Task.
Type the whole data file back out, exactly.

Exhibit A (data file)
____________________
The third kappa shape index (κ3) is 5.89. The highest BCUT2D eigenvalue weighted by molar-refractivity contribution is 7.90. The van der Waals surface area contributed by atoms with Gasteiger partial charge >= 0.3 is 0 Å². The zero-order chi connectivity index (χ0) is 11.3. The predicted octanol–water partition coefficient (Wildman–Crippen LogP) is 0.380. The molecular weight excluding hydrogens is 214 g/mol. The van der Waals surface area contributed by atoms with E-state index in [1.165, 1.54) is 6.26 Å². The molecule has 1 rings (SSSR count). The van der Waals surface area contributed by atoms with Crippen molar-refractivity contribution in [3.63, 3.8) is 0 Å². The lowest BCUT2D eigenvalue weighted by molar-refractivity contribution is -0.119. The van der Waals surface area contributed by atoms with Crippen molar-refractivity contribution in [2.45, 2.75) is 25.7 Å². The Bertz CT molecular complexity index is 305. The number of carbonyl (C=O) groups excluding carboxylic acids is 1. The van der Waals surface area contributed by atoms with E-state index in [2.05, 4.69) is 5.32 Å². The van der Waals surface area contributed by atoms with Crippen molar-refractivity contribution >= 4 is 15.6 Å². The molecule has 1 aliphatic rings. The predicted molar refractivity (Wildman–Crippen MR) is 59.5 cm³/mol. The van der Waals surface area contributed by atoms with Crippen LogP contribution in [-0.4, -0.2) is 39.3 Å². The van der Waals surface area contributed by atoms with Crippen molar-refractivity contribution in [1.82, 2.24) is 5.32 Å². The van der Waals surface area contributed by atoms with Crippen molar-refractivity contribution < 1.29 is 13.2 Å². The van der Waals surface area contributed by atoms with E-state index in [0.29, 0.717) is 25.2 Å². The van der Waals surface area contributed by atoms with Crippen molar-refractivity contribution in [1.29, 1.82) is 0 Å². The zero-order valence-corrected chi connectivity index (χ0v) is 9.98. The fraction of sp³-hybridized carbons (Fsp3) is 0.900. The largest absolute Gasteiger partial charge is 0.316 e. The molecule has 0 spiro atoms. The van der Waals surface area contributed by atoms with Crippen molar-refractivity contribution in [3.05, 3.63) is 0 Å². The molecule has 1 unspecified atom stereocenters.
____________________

The third kappa shape index (κ3) is 5.89. The highest BCUT2D eigenvalue weighted by molar-refractivity contribution is 7.90. The van der Waals surface area contributed by atoms with Gasteiger partial charge >= 0.3 is 0 Å². The zero-order chi connectivity index (χ0) is 11.3. The predicted octanol–water partition coefficient (Wildman–Crippen LogP) is 0.380. The molecular weight excluding hydrogens is 214 g/mol. The van der Waals surface area contributed by atoms with E-state index in [1.165, 1.54) is 6.26 Å². The molecule has 1 rings (SSSR count). The van der Waals surface area contributed by atoms with Crippen molar-refractivity contribution in [3.63, 3.8) is 0 Å². The lowest BCUT2D eigenvalue weighted by molar-refractivity contribution is -0.119. The van der Waals surface area contributed by atoms with Crippen molar-refractivity contribution in [2.45, 2.75) is 25.7 Å². The Bertz CT molecular complexity index is 305. The number of carbonyl (C=O) groups excluding carboxylic acids is 1. The van der Waals surface area contributed by atoms with E-state index in [2.05, 4.69) is 5.32 Å². The van der Waals surface area contributed by atoms with Crippen molar-refractivity contribution >= 4 is 15.6 Å². The molecule has 1 aliphatic rings. The predicted molar refractivity (Wildman–Crippen MR) is 59.5 cm³/mol. The van der Waals surface area contributed by atoms with Crippen LogP contribution in [-0.4, -0.2) is 39.3 Å². The van der Waals surface area contributed by atoms with Crippen molar-refractivity contribution in [1.82, 2.24) is 5.32 Å². The van der Waals surface area contributed by atoms with Crippen molar-refractivity contribution < 1.29 is 13.2 Å². The van der Waals surface area contributed by atoms with E-state index in [0.29, 0.717) is 25.2 Å². The van der Waals surface area contributed by atoms with Crippen molar-refractivity contribution in [1.29, 1.82) is 0 Å². The zero-order valence-corrected chi connectivity index (χ0v) is 9.98. The fraction of sp³-hybridized carbons (Fsp3) is 0.900. The largest absolute Gasteiger partial charge is 0.316 e. The molecule has 0 spiro atoms. The van der Waals surface area contributed by atoms with Crippen molar-refractivity contribution in [3.05, 3.63) is 0 Å². The molecule has 1 unspecified atom stereocenters.